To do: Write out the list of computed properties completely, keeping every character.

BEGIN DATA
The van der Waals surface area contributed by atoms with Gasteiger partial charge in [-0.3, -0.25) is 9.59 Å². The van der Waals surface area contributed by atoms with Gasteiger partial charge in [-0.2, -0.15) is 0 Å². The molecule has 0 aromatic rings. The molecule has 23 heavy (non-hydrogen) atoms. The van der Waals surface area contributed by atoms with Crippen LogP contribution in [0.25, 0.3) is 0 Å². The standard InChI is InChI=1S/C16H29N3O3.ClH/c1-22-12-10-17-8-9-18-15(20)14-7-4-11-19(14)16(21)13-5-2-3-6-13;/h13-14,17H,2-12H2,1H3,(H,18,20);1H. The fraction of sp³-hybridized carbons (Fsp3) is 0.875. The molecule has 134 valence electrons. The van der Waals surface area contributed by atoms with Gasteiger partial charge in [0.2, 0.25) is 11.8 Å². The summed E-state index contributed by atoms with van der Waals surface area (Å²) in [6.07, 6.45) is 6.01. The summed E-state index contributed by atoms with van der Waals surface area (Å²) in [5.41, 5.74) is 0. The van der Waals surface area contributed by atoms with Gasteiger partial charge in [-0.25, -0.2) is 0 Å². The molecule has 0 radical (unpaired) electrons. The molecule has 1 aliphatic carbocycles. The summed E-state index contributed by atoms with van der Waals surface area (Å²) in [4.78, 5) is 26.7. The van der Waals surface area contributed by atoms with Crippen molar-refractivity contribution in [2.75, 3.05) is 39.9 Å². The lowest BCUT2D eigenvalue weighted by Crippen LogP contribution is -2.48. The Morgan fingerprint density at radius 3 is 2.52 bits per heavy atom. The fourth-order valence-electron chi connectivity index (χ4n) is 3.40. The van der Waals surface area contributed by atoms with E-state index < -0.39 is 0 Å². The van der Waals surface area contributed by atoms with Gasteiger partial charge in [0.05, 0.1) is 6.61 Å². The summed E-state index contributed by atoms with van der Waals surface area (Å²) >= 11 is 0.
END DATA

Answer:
The van der Waals surface area contributed by atoms with Gasteiger partial charge in [-0.3, -0.25) is 9.59 Å². The van der Waals surface area contributed by atoms with Gasteiger partial charge in [-0.2, -0.15) is 0 Å². The molecule has 0 aromatic rings. The molecule has 23 heavy (non-hydrogen) atoms. The van der Waals surface area contributed by atoms with Crippen LogP contribution in [0.25, 0.3) is 0 Å². The standard InChI is InChI=1S/C16H29N3O3.ClH/c1-22-12-10-17-8-9-18-15(20)14-7-4-11-19(14)16(21)13-5-2-3-6-13;/h13-14,17H,2-12H2,1H3,(H,18,20);1H. The fraction of sp³-hybridized carbons (Fsp3) is 0.875. The molecule has 134 valence electrons. The van der Waals surface area contributed by atoms with Gasteiger partial charge in [0.2, 0.25) is 11.8 Å². The summed E-state index contributed by atoms with van der Waals surface area (Å²) in [6.07, 6.45) is 6.01. The summed E-state index contributed by atoms with van der Waals surface area (Å²) in [5.41, 5.74) is 0. The van der Waals surface area contributed by atoms with Gasteiger partial charge in [-0.25, -0.2) is 0 Å². The molecule has 0 radical (unpaired) electrons. The molecule has 1 aliphatic carbocycles. The summed E-state index contributed by atoms with van der Waals surface area (Å²) in [4.78, 5) is 26.7. The van der Waals surface area contributed by atoms with Crippen molar-refractivity contribution in [2.75, 3.05) is 39.9 Å². The lowest BCUT2D eigenvalue weighted by Crippen LogP contribution is -2.48. The Morgan fingerprint density at radius 3 is 2.52 bits per heavy atom. The fourth-order valence-electron chi connectivity index (χ4n) is 3.40. The van der Waals surface area contributed by atoms with E-state index < -0.39 is 0 Å². The van der Waals surface area contributed by atoms with Gasteiger partial charge in [0.05, 0.1) is 6.61 Å². The summed E-state index contributed by atoms with van der Waals surface area (Å²) >= 11 is 0.